Friction is rarely talked about in motion control circles (pun intended for those paying attention). It is the “waste” energy in mechanical systems. We spend a lot of time and sometimes cost, trying to eliminate it. Many times we just ignore it.
This was the case when a friend of mine was designing a material handling system for newspaper bundles. A very exotic conveyor system with 8 servo driven belts and a design that involved 10 pages of hand calculations of inertia. We shipped the servos and sent out a field engineer to start up the project only to find out that the motors and drives were too small. The designer had forgotten to account for friction. In this case the frictional load was 3 times the mechanical load due to the unique belt and roller configuration.
So the first lesson is; don’t forget to look at friction as 1 of 3 components of the torque load. The three being; steady state torque, torque of acceleration and friction.
Then there is the fanciful wishing that there wasn’t any friction to worry about. Kind of like doing experiments in the space station and having no gravity. It’s fun to think about, but there are few real world situations where this is likely to work. The only exception is air bearings. Of which there are a few.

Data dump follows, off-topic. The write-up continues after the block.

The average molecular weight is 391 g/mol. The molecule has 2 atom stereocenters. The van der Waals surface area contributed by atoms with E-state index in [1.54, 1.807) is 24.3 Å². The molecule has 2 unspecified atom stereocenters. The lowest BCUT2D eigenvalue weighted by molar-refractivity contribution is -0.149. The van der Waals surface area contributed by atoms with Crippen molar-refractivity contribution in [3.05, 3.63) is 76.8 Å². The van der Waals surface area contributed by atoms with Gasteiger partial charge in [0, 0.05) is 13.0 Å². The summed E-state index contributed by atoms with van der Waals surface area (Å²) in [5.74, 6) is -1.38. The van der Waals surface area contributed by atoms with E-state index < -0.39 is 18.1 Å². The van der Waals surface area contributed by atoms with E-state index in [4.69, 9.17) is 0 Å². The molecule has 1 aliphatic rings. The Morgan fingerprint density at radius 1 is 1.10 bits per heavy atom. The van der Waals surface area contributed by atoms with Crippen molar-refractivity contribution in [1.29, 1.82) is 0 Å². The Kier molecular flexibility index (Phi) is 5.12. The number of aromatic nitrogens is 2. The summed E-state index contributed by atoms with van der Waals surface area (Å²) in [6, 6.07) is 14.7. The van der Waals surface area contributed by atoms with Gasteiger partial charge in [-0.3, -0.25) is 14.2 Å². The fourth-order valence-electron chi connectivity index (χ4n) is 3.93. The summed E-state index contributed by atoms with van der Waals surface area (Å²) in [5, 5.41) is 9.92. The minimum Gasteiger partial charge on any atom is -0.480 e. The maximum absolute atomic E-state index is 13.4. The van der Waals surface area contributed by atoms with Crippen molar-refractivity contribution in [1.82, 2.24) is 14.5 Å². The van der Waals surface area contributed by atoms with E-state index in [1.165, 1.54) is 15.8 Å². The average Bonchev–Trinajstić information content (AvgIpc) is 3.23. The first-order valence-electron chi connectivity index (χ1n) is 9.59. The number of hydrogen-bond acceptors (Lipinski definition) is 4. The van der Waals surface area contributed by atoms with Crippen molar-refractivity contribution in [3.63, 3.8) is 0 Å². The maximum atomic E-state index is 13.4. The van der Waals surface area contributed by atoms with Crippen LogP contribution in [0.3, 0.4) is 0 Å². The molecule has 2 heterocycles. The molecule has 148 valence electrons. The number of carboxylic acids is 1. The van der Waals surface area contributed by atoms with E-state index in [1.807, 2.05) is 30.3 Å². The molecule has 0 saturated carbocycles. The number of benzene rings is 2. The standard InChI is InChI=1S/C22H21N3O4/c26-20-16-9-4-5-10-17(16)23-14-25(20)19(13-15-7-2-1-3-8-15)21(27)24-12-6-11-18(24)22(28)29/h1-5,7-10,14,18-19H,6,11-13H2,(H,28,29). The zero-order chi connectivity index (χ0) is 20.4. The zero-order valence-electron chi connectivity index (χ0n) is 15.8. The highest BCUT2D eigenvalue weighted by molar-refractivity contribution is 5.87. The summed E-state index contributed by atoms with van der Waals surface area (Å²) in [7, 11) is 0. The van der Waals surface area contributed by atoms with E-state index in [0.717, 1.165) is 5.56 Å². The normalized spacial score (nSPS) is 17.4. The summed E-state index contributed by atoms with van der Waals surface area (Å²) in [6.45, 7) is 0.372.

If you have ever played air hockey, air bearings are like that. Parts in motion tend to stay in motion when there is no friction to worry about. And that would be good in a lot of applications. No friction will generally result in smaller servos, so there are savings in the hardware requirement. No friction means no mechanical wear, nothing to service as the machine runs up cycles. No friction also means high speed motion is a lot easier to achieve.
Cars coast to a stop because of friction. That’s a good thing. Without friction, parts would end up flying off the conveyor instead of going where you want them to go. In conveyor belt applications there is usually a lot of friction and that helps the system slow down and stop.
So the second lesson is; friction can be your friend.
In between systems with friction and systems with no friction, there are rolling bearings. Systems like the Bishop Wisecarver “Vee Guide” are among many products on the market are examples of this. Rolling element bearings have very low coefficients of friction, so losses are low and therefore the energy needed to overcome them is very low. This also results in very low wear, so maintenance on this type of mechanism is also low.
The are dozens of linear actuators on the market and each vendor has developed unique bearing solutions, whether sliding or rolling, that perform well at varying price points. There are no universal rules for selection. The typical criteria are move speed, positioning accuracy, life expectancy and cost.